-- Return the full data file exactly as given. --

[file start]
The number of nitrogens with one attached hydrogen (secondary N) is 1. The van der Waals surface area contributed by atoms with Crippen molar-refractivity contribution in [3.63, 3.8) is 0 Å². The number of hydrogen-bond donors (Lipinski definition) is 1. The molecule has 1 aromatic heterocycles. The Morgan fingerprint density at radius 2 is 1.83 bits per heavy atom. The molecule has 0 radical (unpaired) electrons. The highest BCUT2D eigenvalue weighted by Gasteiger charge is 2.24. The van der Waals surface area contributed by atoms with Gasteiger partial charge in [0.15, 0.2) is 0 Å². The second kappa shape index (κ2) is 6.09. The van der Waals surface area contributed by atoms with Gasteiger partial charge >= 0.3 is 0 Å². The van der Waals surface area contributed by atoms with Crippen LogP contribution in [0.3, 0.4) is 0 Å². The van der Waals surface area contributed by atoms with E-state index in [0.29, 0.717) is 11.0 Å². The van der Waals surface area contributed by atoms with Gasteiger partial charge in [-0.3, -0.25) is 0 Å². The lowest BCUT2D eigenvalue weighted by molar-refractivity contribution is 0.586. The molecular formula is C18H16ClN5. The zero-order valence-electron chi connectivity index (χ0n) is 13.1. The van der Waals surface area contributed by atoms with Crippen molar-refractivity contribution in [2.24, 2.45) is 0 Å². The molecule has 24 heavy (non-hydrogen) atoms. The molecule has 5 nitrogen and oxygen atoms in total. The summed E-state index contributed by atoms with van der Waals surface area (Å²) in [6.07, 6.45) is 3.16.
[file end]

The number of nitrogens with one attached hydrogen (secondary N) is 1. The van der Waals surface area contributed by atoms with Crippen molar-refractivity contribution in [3.63, 3.8) is 0 Å². The number of hydrogen-bond donors (Lipinski definition) is 1. The molecule has 1 aromatic heterocycles. The Morgan fingerprint density at radius 2 is 1.83 bits per heavy atom. The molecule has 0 radical (unpaired) electrons. The highest BCUT2D eigenvalue weighted by Gasteiger charge is 2.24. The van der Waals surface area contributed by atoms with Gasteiger partial charge in [0.15, 0.2) is 0 Å². The second kappa shape index (κ2) is 6.09. The van der Waals surface area contributed by atoms with Gasteiger partial charge >= 0.3 is 0 Å². The van der Waals surface area contributed by atoms with Crippen LogP contribution in [0.3, 0.4) is 0 Å². The van der Waals surface area contributed by atoms with E-state index in [0.29, 0.717) is 11.0 Å². The van der Waals surface area contributed by atoms with Gasteiger partial charge in [-0.3, -0.25) is 0 Å². The lowest BCUT2D eigenvalue weighted by molar-refractivity contribution is 0.586. The molecular formula is C18H16ClN5. The zero-order valence-electron chi connectivity index (χ0n) is 13.1. The van der Waals surface area contributed by atoms with Crippen molar-refractivity contribution in [2.24, 2.45) is 0 Å². The molecule has 24 heavy (non-hydrogen) atoms. The molecule has 5 nitrogen and oxygen atoms in total. The summed E-state index contributed by atoms with van der Waals surface area (Å²) in [6.07, 6.45) is 3.16.